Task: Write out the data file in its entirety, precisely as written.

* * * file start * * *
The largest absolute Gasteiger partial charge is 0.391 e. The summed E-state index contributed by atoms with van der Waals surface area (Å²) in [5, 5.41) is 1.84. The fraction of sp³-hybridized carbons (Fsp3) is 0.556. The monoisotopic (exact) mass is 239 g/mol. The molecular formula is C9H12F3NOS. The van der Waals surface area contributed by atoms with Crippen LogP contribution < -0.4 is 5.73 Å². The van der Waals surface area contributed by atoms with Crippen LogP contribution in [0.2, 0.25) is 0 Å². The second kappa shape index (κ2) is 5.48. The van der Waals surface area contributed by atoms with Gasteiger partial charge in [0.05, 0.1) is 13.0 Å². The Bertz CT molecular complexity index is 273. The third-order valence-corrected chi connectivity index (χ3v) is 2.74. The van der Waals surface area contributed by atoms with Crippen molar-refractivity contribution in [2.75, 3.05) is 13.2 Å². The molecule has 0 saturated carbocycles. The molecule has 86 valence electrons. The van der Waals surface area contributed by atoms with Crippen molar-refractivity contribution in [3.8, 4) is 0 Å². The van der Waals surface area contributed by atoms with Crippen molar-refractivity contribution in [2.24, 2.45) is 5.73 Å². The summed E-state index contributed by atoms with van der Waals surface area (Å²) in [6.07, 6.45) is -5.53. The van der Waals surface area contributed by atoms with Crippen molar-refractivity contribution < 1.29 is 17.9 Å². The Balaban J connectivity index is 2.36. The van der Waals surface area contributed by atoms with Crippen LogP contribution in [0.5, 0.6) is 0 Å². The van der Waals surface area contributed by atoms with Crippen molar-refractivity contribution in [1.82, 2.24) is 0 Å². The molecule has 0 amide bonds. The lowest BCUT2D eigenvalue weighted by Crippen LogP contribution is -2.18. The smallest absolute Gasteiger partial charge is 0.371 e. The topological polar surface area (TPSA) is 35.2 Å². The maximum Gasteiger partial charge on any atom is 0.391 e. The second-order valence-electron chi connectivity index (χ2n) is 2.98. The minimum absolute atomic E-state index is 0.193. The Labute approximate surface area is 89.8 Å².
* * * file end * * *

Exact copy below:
The largest absolute Gasteiger partial charge is 0.391 e. The summed E-state index contributed by atoms with van der Waals surface area (Å²) in [5, 5.41) is 1.84. The fraction of sp³-hybridized carbons (Fsp3) is 0.556. The monoisotopic (exact) mass is 239 g/mol. The molecular formula is C9H12F3NOS. The van der Waals surface area contributed by atoms with Crippen LogP contribution < -0.4 is 5.73 Å². The van der Waals surface area contributed by atoms with Crippen LogP contribution in [0.2, 0.25) is 0 Å². The second kappa shape index (κ2) is 5.48. The van der Waals surface area contributed by atoms with Gasteiger partial charge in [0.05, 0.1) is 13.0 Å². The Bertz CT molecular complexity index is 273. The third-order valence-corrected chi connectivity index (χ3v) is 2.74. The van der Waals surface area contributed by atoms with Crippen molar-refractivity contribution in [2.75, 3.05) is 13.2 Å². The molecule has 0 saturated carbocycles. The molecule has 86 valence electrons. The van der Waals surface area contributed by atoms with Crippen molar-refractivity contribution in [3.8, 4) is 0 Å². The van der Waals surface area contributed by atoms with Crippen molar-refractivity contribution in [2.24, 2.45) is 5.73 Å². The summed E-state index contributed by atoms with van der Waals surface area (Å²) in [6.07, 6.45) is -5.53. The van der Waals surface area contributed by atoms with Crippen molar-refractivity contribution < 1.29 is 17.9 Å². The Balaban J connectivity index is 2.36. The van der Waals surface area contributed by atoms with Crippen LogP contribution in [0.5, 0.6) is 0 Å². The van der Waals surface area contributed by atoms with Crippen molar-refractivity contribution in [1.82, 2.24) is 0 Å². The molecule has 0 amide bonds. The lowest BCUT2D eigenvalue weighted by Crippen LogP contribution is -2.18. The smallest absolute Gasteiger partial charge is 0.371 e. The topological polar surface area (TPSA) is 35.2 Å². The maximum Gasteiger partial charge on any atom is 0.391 e. The second-order valence-electron chi connectivity index (χ2n) is 2.98. The minimum absolute atomic E-state index is 0.193. The Labute approximate surface area is 89.8 Å².